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Students from Bay Area colleges and local high schools and members of BAMN (By Any Means Necessary) lead a march and rally fighting for immigrant rights in Oakland, Calif., on Monday, April 1, 2013. A larger march in Washington D.C. for immigration reform will be held on April 10.(Laura A. Oda/Staff)

The immigration legislation being debated in Washington will have far reaching implications for Alameda County. In fact, if done correctly and comprehensively, it will be one of the most important reforms to reach our county in the past several decades.

I support a reform plan that is clear, fair and provides an affordable road to citizenship. The new system must be expeditious and promote family reunification, including for same-sex couples.

Alameda County is currently home to nearly 500,000 residents who were born outside of the United States. An estimated 124,000 of these immigrants are undocumented. While our county has continued to provide services to all, regardless of immigration status, the nonrecognition of tens of thousands of immigrant residents has prevented long term solutions to workforce, health care and public safety issues that affect us all.

Alameda County's future workforce is dependent on the education of our children. Although children born in the U.S. are legal citizens, thousands of the county's children are undocumented. These children often fall through the cracks because of threats of family deportation, poor economic status and lack of access to higher educational opportunities through government grants.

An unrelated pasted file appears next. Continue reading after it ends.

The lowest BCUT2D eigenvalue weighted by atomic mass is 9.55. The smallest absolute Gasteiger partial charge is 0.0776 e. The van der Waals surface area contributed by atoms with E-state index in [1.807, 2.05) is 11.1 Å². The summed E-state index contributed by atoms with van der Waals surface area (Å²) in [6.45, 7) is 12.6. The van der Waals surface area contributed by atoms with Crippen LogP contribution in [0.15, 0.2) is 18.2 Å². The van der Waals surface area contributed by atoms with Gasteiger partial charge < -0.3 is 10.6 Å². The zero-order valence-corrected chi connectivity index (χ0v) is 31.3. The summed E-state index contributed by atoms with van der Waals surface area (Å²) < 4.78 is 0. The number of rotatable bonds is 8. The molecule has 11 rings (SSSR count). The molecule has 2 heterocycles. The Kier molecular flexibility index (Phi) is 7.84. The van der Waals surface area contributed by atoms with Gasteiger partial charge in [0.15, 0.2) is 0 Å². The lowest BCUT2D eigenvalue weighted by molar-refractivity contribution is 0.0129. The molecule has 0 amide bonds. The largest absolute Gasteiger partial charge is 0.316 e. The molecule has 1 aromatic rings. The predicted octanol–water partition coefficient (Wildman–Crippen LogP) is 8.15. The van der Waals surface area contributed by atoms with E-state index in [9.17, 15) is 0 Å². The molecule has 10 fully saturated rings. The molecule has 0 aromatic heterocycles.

A clear path to citizenship will allow them to fully pursue the same educational opportunities that citizens receive.

The result will be the more skilled, independent and educated workforce that is required by our county employers in the 21st century.

Alameda County and our health care safety net have the most to gain if undocumented residents, over time, qualify for health care subsidies under the Affordable Care Act.


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Currently, the county offers full service health care to more than 60,000 undocumented immigrants who do not qualify for other government programs.

This is an issue of both human rights and the general promotion of public health. The state subsidizes a portion of this care but is moving to withdraw support.

As the undocumented proceed along the path to citizenship under health care reform, it is our hope that they will qualify for public and private insurance under the ACA. This will save taxpayer money for all residents of Alameda County and improve our collective health status.

Finally, a pathway to citizenship will improve public safety by allowing undocumented immigrants to "come out of the shadows" and be actively involved in helping law enforcement keep our communities safe.

If Congress succeeds, it will have laid the groundwork for a growing economy and healthy communities for generations to come.

Wilma Chan is an Alameda County Supervisor.